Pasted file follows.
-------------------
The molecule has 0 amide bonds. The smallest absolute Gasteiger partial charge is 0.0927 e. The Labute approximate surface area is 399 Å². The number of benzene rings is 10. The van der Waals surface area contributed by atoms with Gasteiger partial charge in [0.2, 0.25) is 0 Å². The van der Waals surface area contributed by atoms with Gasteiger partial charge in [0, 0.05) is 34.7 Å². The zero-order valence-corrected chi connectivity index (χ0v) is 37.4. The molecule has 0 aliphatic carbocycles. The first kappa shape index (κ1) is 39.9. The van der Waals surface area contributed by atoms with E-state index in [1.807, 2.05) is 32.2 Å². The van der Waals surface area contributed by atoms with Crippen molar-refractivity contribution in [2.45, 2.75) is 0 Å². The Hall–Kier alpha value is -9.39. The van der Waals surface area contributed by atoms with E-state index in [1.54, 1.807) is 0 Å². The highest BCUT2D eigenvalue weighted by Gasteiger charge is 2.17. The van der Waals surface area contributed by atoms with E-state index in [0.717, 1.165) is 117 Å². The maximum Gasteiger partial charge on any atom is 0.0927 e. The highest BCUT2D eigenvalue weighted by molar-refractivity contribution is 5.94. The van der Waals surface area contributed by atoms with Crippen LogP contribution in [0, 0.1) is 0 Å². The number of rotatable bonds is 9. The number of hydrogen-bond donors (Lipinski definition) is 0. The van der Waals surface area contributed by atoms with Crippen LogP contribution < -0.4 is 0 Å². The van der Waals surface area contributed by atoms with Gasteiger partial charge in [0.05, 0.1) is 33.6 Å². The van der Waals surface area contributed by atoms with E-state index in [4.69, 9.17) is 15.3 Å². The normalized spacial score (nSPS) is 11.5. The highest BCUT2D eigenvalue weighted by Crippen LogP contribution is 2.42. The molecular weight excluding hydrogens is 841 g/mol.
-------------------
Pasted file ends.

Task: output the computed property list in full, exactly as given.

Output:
The molecule has 0 amide bonds. The smallest absolute Gasteiger partial charge is 0.0927 e. The Labute approximate surface area is 399 Å². The number of benzene rings is 10. The van der Waals surface area contributed by atoms with Gasteiger partial charge in [0.2, 0.25) is 0 Å². The van der Waals surface area contributed by atoms with Gasteiger partial charge in [0, 0.05) is 34.7 Å². The zero-order valence-corrected chi connectivity index (χ0v) is 37.4. The molecule has 0 aliphatic carbocycles. The first kappa shape index (κ1) is 39.9. The van der Waals surface area contributed by atoms with E-state index in [1.807, 2.05) is 32.2 Å². The van der Waals surface area contributed by atoms with Crippen molar-refractivity contribution in [2.45, 2.75) is 0 Å². The Hall–Kier alpha value is -9.39. The van der Waals surface area contributed by atoms with E-state index in [1.54, 1.807) is 0 Å². The highest BCUT2D eigenvalue weighted by Gasteiger charge is 2.17. The van der Waals surface area contributed by atoms with E-state index in [0.717, 1.165) is 117 Å². The maximum Gasteiger partial charge on any atom is 0.0927 e. The highest BCUT2D eigenvalue weighted by molar-refractivity contribution is 5.94. The van der Waals surface area contributed by atoms with Crippen LogP contribution in [0, 0.1) is 0 Å². The number of rotatable bonds is 9. The number of hydrogen-bond donors (Lipinski definition) is 0. The van der Waals surface area contributed by atoms with Crippen LogP contribution < -0.4 is 0 Å². The van der Waals surface area contributed by atoms with Gasteiger partial charge in [0.05, 0.1) is 33.6 Å². The van der Waals surface area contributed by atoms with E-state index in [4.69, 9.17) is 15.3 Å². The normalized spacial score (nSPS) is 11.5. The highest BCUT2D eigenvalue weighted by Crippen LogP contribution is 2.42. The molecular weight excluding hydrogens is 841 g/mol.